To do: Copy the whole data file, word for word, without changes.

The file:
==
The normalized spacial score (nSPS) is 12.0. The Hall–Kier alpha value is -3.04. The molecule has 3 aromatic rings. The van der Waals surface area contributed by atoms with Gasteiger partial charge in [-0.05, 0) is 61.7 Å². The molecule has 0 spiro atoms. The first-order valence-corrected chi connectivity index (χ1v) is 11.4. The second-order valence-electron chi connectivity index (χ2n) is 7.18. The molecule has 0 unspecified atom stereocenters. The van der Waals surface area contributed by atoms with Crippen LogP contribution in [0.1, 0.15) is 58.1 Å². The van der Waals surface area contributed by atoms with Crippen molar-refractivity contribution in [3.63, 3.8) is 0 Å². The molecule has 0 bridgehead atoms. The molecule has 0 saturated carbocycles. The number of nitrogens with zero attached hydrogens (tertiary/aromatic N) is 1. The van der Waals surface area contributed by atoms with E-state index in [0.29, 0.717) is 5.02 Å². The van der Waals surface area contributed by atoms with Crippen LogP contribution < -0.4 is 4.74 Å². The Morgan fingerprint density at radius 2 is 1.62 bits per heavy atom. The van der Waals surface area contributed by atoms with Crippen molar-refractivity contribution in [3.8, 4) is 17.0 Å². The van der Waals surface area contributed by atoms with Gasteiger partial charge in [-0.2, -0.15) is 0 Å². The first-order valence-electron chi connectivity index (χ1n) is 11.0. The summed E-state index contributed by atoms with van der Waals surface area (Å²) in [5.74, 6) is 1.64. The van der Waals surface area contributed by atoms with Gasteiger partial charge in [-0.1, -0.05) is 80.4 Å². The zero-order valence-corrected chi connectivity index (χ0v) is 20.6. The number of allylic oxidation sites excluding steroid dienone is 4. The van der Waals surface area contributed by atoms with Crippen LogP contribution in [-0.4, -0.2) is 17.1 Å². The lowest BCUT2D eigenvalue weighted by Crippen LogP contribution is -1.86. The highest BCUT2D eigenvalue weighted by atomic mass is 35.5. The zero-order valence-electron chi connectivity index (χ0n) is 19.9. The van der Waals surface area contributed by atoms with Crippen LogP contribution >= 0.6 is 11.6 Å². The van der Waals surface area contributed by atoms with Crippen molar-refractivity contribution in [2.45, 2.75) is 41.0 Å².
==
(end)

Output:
The normalized spacial score (nSPS) is 12.0. The Hall–Kier alpha value is -3.04. The molecule has 3 aromatic rings. The van der Waals surface area contributed by atoms with Gasteiger partial charge in [-0.05, 0) is 61.7 Å². The molecule has 0 spiro atoms. The first-order valence-corrected chi connectivity index (χ1v) is 11.4. The second-order valence-electron chi connectivity index (χ2n) is 7.18. The molecule has 0 unspecified atom stereocenters. The van der Waals surface area contributed by atoms with Crippen LogP contribution in [0.1, 0.15) is 58.1 Å². The van der Waals surface area contributed by atoms with Crippen molar-refractivity contribution in [3.63, 3.8) is 0 Å². The molecule has 0 bridgehead atoms. The molecule has 0 saturated carbocycles. The number of nitrogens with zero attached hydrogens (tertiary/aromatic N) is 1. The van der Waals surface area contributed by atoms with E-state index in [0.29, 0.717) is 5.02 Å². The van der Waals surface area contributed by atoms with Crippen LogP contribution < -0.4 is 4.74 Å². The Morgan fingerprint density at radius 2 is 1.62 bits per heavy atom. The van der Waals surface area contributed by atoms with Crippen molar-refractivity contribution in [3.8, 4) is 17.0 Å². The van der Waals surface area contributed by atoms with Gasteiger partial charge in [-0.2, -0.15) is 0 Å². The first-order valence-electron chi connectivity index (χ1n) is 11.0. The summed E-state index contributed by atoms with van der Waals surface area (Å²) in [5.74, 6) is 1.64. The van der Waals surface area contributed by atoms with Gasteiger partial charge in [-0.1, -0.05) is 80.4 Å². The zero-order valence-corrected chi connectivity index (χ0v) is 20.6. The number of allylic oxidation sites excluding steroid dienone is 4. The van der Waals surface area contributed by atoms with Crippen LogP contribution in [-0.4, -0.2) is 17.1 Å². The lowest BCUT2D eigenvalue weighted by Crippen LogP contribution is -1.86. The highest BCUT2D eigenvalue weighted by atomic mass is 35.5. The zero-order valence-electron chi connectivity index (χ0n) is 19.9. The van der Waals surface area contributed by atoms with Crippen LogP contribution >= 0.6 is 11.6 Å². The van der Waals surface area contributed by atoms with Crippen molar-refractivity contribution in [2.45, 2.75) is 41.0 Å².